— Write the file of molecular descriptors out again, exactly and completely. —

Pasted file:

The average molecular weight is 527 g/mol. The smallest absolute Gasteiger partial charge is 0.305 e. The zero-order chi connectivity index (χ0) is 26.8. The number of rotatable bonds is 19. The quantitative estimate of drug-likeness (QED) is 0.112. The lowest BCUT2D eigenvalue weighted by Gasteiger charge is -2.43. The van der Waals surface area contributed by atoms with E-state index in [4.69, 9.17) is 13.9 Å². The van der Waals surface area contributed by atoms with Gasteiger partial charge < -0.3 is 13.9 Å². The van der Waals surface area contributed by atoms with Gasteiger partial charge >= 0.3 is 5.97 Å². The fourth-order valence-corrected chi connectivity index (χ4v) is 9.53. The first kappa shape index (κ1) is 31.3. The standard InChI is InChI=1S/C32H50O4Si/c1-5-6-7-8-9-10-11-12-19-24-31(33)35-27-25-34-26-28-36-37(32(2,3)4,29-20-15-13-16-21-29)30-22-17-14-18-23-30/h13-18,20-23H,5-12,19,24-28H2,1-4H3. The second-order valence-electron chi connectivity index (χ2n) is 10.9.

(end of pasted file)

The average molecular weight is 527 g/mol. The smallest absolute Gasteiger partial charge is 0.305 e. The zero-order chi connectivity index (χ0) is 26.8. The number of rotatable bonds is 19. The quantitative estimate of drug-likeness (QED) is 0.112. The lowest BCUT2D eigenvalue weighted by Gasteiger charge is -2.43. The van der Waals surface area contributed by atoms with E-state index in [4.69, 9.17) is 13.9 Å². The van der Waals surface area contributed by atoms with Gasteiger partial charge < -0.3 is 13.9 Å². The van der Waals surface area contributed by atoms with Gasteiger partial charge >= 0.3 is 5.97 Å². The fourth-order valence-corrected chi connectivity index (χ4v) is 9.53. The first kappa shape index (κ1) is 31.3. The standard InChI is InChI=1S/C32H50O4Si/c1-5-6-7-8-9-10-11-12-19-24-31(33)35-27-25-34-26-28-36-37(32(2,3)4,29-20-15-13-16-21-29)30-22-17-14-18-23-30/h13-18,20-23H,5-12,19,24-28H2,1-4H3. The second-order valence-electron chi connectivity index (χ2n) is 10.9.